If you've been around the church any amount of time you've probably seen this play out: A leader casts a vision for an event, or a ministry or a season, and before he finishes exhaling the room starts splitting in half. Some (hopefully most!) people are on board, but there are others who resent the idea and either grumble and complain, or leave the organization.

If you've experienced this phenomena in your church, then Paul Alexander has some great wisdom for you on the topic:

The Clearer the Vision the Louder the Critics

Many leaders often naively think that everyone is going to automatically love the vision as much as they do. They strongly and clearly cast the vision, and much to their surprise, they are often met with resistance and criticism. The truth is the clearer you articulate the vision the more criticism you will receive. There are always naysayers both inside and outside the organization. Jesus was criticized to the point it ended up costing His life. If you’re the leader and you’re not prepared for criticism, then be careful how clearly you articulate the vision.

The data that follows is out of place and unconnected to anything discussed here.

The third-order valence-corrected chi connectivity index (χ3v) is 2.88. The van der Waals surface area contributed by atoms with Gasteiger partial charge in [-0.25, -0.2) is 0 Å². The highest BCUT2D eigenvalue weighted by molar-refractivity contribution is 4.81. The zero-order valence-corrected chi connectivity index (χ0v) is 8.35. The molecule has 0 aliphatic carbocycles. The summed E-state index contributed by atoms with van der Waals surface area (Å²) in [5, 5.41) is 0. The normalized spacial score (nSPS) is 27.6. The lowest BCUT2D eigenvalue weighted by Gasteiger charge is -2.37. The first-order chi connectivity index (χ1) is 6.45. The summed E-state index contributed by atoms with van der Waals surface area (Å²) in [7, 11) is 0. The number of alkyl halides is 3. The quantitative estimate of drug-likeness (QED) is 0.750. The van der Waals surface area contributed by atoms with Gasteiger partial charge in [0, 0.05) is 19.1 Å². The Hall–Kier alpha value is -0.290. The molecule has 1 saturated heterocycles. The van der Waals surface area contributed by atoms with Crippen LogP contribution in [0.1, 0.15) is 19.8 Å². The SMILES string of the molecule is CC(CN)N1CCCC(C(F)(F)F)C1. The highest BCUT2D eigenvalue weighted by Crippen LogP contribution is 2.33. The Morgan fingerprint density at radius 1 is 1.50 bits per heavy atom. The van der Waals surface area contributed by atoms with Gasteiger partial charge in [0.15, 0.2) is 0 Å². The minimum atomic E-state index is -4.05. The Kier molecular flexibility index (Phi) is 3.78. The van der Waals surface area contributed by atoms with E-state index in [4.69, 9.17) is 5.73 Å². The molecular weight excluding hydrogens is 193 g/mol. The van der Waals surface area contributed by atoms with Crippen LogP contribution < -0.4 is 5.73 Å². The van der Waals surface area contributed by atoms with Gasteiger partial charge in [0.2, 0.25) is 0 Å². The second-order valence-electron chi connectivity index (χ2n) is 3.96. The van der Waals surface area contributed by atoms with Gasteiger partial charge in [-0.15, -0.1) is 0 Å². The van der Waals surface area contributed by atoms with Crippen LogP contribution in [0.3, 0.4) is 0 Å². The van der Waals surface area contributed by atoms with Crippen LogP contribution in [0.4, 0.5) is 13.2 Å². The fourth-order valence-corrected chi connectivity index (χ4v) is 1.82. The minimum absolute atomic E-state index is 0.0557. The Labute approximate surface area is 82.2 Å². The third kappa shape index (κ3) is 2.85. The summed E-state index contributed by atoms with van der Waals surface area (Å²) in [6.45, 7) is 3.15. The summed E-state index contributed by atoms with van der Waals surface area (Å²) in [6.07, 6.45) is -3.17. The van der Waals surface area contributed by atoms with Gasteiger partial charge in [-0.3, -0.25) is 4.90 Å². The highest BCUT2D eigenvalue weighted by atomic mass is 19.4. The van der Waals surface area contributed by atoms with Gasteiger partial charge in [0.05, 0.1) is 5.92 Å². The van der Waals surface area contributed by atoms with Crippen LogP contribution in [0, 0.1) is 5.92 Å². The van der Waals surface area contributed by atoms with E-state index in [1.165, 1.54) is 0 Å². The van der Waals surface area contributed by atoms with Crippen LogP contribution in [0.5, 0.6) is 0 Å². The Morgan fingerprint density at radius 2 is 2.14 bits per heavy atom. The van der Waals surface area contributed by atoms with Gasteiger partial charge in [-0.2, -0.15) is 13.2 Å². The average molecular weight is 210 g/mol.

The Clearer the Vision the More People Will Leave You

Vision is not only a rallying cry but also a jumping off point. The clearer the vision is articulated not only will people join you, but people will leave you as well. This happened to Jesus Himself when in John chapter 6 He literally goes from 1,000’s of people following him to by the end of the chapter it’s just the twelve. If you’re the leader and you’re not okay with people leaving you, be careful how clearly you articulate the vision.

As leaders, we need to embrace the truth that not everyone is going to embrace our vision. When (not if) that happens, we have 2 choices: Continue to cast a clear steady vision for the future and face the scrutiny of people, or back down and allow the status quo to maintain. We all know how that ends though.

 Source: Paulalexanderblog.com